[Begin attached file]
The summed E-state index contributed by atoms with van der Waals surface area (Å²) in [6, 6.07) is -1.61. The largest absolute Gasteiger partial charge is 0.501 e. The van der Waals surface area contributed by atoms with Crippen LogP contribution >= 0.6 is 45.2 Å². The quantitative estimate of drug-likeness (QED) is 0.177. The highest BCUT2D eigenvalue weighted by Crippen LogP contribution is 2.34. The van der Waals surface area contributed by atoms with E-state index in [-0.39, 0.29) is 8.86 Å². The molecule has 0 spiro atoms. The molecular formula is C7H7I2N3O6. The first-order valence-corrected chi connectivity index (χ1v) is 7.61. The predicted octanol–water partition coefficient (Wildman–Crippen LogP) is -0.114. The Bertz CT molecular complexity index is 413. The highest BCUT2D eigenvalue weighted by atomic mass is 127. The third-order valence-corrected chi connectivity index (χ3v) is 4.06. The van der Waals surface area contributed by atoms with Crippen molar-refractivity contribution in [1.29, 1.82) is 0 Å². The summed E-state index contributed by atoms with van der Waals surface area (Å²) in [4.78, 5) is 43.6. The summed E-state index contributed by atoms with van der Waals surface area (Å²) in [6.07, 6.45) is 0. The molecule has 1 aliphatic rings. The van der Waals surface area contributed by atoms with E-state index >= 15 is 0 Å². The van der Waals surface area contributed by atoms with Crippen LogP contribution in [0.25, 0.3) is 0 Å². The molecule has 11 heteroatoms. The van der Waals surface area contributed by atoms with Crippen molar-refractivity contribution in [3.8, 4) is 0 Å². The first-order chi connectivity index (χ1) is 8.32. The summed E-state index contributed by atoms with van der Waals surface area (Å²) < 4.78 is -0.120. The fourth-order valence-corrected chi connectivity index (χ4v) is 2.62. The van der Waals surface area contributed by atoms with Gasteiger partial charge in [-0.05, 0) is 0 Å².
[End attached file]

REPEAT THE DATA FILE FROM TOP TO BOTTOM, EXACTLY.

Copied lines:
The summed E-state index contributed by atoms with van der Waals surface area (Å²) in [6, 6.07) is -1.61. The largest absolute Gasteiger partial charge is 0.501 e. The van der Waals surface area contributed by atoms with Crippen LogP contribution >= 0.6 is 45.2 Å². The quantitative estimate of drug-likeness (QED) is 0.177. The highest BCUT2D eigenvalue weighted by Crippen LogP contribution is 2.34. The van der Waals surface area contributed by atoms with E-state index in [-0.39, 0.29) is 8.86 Å². The molecule has 0 spiro atoms. The molecular formula is C7H7I2N3O6. The first-order valence-corrected chi connectivity index (χ1v) is 7.61. The predicted octanol–water partition coefficient (Wildman–Crippen LogP) is -0.114. The Bertz CT molecular complexity index is 413. The highest BCUT2D eigenvalue weighted by atomic mass is 127. The third-order valence-corrected chi connectivity index (χ3v) is 4.06. The van der Waals surface area contributed by atoms with Crippen molar-refractivity contribution in [1.29, 1.82) is 0 Å². The summed E-state index contributed by atoms with van der Waals surface area (Å²) in [4.78, 5) is 43.6. The summed E-state index contributed by atoms with van der Waals surface area (Å²) in [6.07, 6.45) is 0. The molecule has 1 aliphatic rings. The van der Waals surface area contributed by atoms with E-state index >= 15 is 0 Å². The van der Waals surface area contributed by atoms with Crippen LogP contribution in [0.25, 0.3) is 0 Å². The molecule has 11 heteroatoms. The van der Waals surface area contributed by atoms with Crippen molar-refractivity contribution in [3.8, 4) is 0 Å². The first-order chi connectivity index (χ1) is 8.32. The summed E-state index contributed by atoms with van der Waals surface area (Å²) < 4.78 is -0.120. The fourth-order valence-corrected chi connectivity index (χ4v) is 2.62. The van der Waals surface area contributed by atoms with Gasteiger partial charge in [-0.05, 0) is 0 Å².